6. I will say this for the last time. The strike will be resolved not only in time for a full season but for a full training camp-players as an fyi you should be ready. Why will training camp and the season be saved? Because as big as the egos are in dividing up the money, the egos are even bigger when it comes to public adoration. The players only know they’re paychecks and the public that adores them and worships them like gladiators. The money is there and women throw themselves at them. The owners are no different only billionares. It’s simplistic but it’s very true, as much as I love NFL and college football this is the way of the world and especially the NFL. Don’t believe for a moment that both players and owners won’t miss being in the public spotlight-it’s their claim for self worth, adoration and what’s in it for them individually not collectively.

  7. Who really cares about NFL union and labor talks? No one, except for media outlets who are in a downward spiral without NFL. Boring. Wake me when the thing is over.

  8. If these guys push it out much further, where does that leave all the franchise players, free agents, restricted free agents, and rookies.

    Is there a salary cap?

    Are you a free agent after 4 years or 6 years?

    Is there a rookie wage scale?

    This has ‘goat rodeo’ written all over it.

  9. Does anyone else think Peter King is horrible? His columns are always the flavor of the week and listening to him on NFL radio is even worse. He thinks he is hilarious with his “singing.” And the guy takes 10 minutes to get across what a normal person could in 1 minute. He is lame.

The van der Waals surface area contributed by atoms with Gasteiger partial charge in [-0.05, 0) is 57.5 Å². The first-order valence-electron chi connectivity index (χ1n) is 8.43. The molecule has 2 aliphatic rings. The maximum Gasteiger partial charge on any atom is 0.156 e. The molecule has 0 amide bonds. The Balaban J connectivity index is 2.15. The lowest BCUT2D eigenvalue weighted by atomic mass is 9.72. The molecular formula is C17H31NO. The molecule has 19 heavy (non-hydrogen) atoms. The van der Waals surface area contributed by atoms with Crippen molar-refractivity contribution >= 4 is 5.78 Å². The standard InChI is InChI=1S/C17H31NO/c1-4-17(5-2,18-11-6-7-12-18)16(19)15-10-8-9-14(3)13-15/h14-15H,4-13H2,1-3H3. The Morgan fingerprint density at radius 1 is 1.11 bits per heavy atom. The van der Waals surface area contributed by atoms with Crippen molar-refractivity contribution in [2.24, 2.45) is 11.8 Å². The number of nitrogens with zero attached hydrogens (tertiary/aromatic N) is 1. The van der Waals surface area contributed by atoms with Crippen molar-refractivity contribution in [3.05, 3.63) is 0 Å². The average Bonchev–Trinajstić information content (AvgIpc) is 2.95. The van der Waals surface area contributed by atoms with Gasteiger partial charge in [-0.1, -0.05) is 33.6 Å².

10. PFT wrote: “… and a willingness by the NFL to share in the revenue that exceeds annual projection.”

    Apparently, the NFL owners keep making concessions.

    Where are the concessions by D. Smith? All he has to do is sit there, talk nicely, and let the owners negotiate against themselves. The owners want a deal, but D. Smith doesn’t.

    At this point, this mess will only be resolved after the 8th circuit rules. If it upholds the lockout, D. Smith will have to negotiate because the players will make him. If the 8th circuit overturns the lockout, then the players will stick with D. Smith and he clearly will not negotiate then.

    I hope for a quick decision by the 8th circuit so that this mess can move to the next phase, whatever it is.

  11. The good news is the report they are actually working on solving the various issues. Finally, they are at the table actually negotiating.

    Now that they ARE working, I think many of us who have been critical of the players are far more satisfied. In fact, I’m on the players side on a few of the issues. Obviously it’s going to take some wrangling. That’s fine. It’s the childish posturing and inane leverage games that were so annoying.

  12. I ignore Peter King almost has passionately as I ignore Pete Prisco.

    No excuse at this point for waiting until late July to finalize anything. Just get the deal done. No one is rebuilding anything from the ground up, they’ve had months (years, if you consider when the owners opted out) to figure out the details. Just get it done and play some football.

  13. The NFLPA* and owners probably looked at how big of a fool LeBron James has made of himself and are thinking. Hmmmm, we don’t want people to hate us too much. If I’m spewing a bunch of crap in that statement, there is this: $700 million lost without a preseason is a precipitous amount of jack.

    Since they all love money, they realize losing it is a bad play. Here comes a new CBA, I have faith!